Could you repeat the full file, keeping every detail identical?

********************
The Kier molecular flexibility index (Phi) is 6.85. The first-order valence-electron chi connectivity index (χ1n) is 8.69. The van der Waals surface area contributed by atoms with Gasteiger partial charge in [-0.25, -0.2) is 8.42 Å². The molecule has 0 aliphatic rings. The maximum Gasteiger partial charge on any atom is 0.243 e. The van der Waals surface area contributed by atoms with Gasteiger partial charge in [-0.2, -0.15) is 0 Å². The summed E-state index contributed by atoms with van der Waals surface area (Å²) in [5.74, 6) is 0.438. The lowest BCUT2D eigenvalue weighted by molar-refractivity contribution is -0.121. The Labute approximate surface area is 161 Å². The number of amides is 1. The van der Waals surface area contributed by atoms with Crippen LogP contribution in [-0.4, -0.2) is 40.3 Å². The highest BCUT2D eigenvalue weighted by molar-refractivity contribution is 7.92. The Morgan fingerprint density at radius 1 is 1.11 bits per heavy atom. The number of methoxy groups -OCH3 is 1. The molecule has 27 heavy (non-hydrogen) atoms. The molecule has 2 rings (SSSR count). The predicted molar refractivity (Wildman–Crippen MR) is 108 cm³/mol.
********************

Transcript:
The Kier molecular flexibility index (Phi) is 6.85. The first-order valence-electron chi connectivity index (χ1n) is 8.69. The van der Waals surface area contributed by atoms with Gasteiger partial charge in [-0.25, -0.2) is 8.42 Å². The molecule has 0 aliphatic rings. The maximum Gasteiger partial charge on any atom is 0.243 e. The van der Waals surface area contributed by atoms with Gasteiger partial charge in [-0.2, -0.15) is 0 Å². The summed E-state index contributed by atoms with van der Waals surface area (Å²) in [5.74, 6) is 0.438. The lowest BCUT2D eigenvalue weighted by molar-refractivity contribution is -0.121. The Labute approximate surface area is 161 Å². The number of amides is 1. The van der Waals surface area contributed by atoms with Crippen LogP contribution in [-0.4, -0.2) is 40.3 Å². The highest BCUT2D eigenvalue weighted by molar-refractivity contribution is 7.92. The Morgan fingerprint density at radius 1 is 1.11 bits per heavy atom. The number of methoxy groups -OCH3 is 1. The molecule has 27 heavy (non-hydrogen) atoms. The molecule has 2 rings (SSSR count). The predicted molar refractivity (Wildman–Crippen MR) is 108 cm³/mol.